Elizabeth Chapman Lunette Interview

Elizabeth Chapman Lunette Interview

An Environmentally Conscious Health and Wellbeing Trend

Lunette is an international business with the goal of making your period a little easier using menstrual cups. Lunette menstrual cups are designed, developed and packaged with the environment at heart. It's also the best alternative to disposable period products which pollute our planet.

Interview with Elizabeth Chapman, Distributor of Lunette in Australia

Question: What is a Lunette Menstrual Cup?

Elizabeth Chapman: The Lunette menstrual cup is bell-shaped cup that gives you a comfortable, safe, odorless and eco-friendly period for up to 12 hours a day.

It's also reusable and lasts several years meaning less time, money and stress!

The Lunette menstrual cup is the future of period care.

Less spending: Ditch the regular dash to the store and protect your purse strings with the best reusable choice that lasts several years.

Healthier you: Lunette menstrual cups collect fluids rather than absorbing them, keeping your superior interior naturally lubricated and healthy.

Happier planet: No more endless purchases, plastics and packaging. Every period with your reusable Lunette menstrual cup is a winning vote for the environment.

More control: Unlike tampons, you never "run out" of Lunette. Like an invisible sidekick it runs around with you either in a handy, cute pouch or sitting comfortably inside you. Meaning you can say goodbye to the worry, the hassle, the leaks and just live your life.


Question: How does a menstrual cup encourage sustainable health?

Elizabeth Chapman: There are six million Australian and New Zealand people of menstruating age. Each of them will use about 22 disposable sanitary products per period cycle – or 11,000-16,000 in their lifetime. In stark comparison, one Lunette menstrual cup will last 10 years.

Every woman disposed of about 1 wheelie-bin worth of sanitary items into landfill each year. Lunette cups not only save money, cost and time, they are also far better for your health and the environment. Did you know Tampons alone add up to 140kg of waste, and 75% of blocked drains in urban areas of Australia are caused by flushed sanitary items.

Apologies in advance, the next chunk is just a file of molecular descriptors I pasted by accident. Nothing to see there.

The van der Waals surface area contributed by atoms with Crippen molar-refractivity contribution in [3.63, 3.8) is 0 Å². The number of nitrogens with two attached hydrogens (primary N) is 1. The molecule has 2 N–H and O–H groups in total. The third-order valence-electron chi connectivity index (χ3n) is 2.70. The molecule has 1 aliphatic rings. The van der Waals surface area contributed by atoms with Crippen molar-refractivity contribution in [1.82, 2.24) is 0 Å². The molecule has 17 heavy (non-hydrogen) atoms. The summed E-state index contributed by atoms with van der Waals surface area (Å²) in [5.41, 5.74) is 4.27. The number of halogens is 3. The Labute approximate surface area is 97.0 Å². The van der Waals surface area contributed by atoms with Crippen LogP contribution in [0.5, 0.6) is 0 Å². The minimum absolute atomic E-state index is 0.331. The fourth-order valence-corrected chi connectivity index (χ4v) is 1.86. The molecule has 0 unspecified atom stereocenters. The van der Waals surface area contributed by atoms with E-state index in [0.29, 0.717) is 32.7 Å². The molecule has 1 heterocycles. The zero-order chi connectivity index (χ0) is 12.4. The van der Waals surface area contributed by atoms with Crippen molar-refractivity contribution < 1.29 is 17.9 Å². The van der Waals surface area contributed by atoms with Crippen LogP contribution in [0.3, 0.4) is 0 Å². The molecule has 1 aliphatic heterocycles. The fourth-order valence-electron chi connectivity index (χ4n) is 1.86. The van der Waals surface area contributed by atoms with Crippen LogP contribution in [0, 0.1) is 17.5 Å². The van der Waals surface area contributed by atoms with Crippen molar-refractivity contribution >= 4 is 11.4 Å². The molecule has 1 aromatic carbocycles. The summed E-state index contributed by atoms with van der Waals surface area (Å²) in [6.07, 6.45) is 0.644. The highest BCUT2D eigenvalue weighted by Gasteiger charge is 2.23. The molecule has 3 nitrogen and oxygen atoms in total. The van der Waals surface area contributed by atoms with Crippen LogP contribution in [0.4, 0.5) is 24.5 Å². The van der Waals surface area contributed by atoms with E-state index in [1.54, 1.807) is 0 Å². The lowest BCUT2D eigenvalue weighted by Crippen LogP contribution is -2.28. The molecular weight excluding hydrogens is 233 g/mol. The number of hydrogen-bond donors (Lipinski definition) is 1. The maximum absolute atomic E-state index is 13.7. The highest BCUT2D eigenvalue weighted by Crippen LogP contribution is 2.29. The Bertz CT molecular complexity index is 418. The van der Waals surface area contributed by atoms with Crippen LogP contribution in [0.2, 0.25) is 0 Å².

Question: What should we know before buying and using a menstrual cup?

Elizabeth Chapman: Follow these handy tips before using and removing your cup:

Relax and take your time: Choose alone time when you can focus without distractions or interruptions. Perhaps after a warm bath when you are relaxed. If you are too nervous, the vaginal muscles will tighten, making it uncomfortable, if not impossible, for successful insertion.

Get Acquainted with yourself: It is always a good idea to know your own body. Take some time to locate the vaginal opening and even insert a finger to locate your cervix. It feels exactly like the tip of your nose. Knowing where your cervix is will help you to position the cup properly and not insert it too high.

Practice during your period: The vagina is more flexible and the blood works as a lubricant. OR …

Take a "dry run" before your period: You might be more comfortable practicing before your period if you feel squeamish about touching blood. In this case, use water as a lubricant.

Try different folds that accentuate the insertion point: Most women use the typical C-fold. However, there are many ways to fold a Lunette. The video here will show you nine different folds.

Proper insertion direction: Be aware that the direction of insertion needs to be aimed towards the small of your back - not straight up.

Be patient: It can take a few cycles to become a menstrual cup pro as it's quite different to a tampon. If you begin without the expectation of perfect insertion, you are more likely to be relaxed and pleasantly surprised when success happens.

Do NOT pull on the stem: The stem is used to gain access the bottom of the cup. If you pull on the stem (like a tampon string), it will hurt! It will also create a mess since the cup won't be supported or controlled when it exits.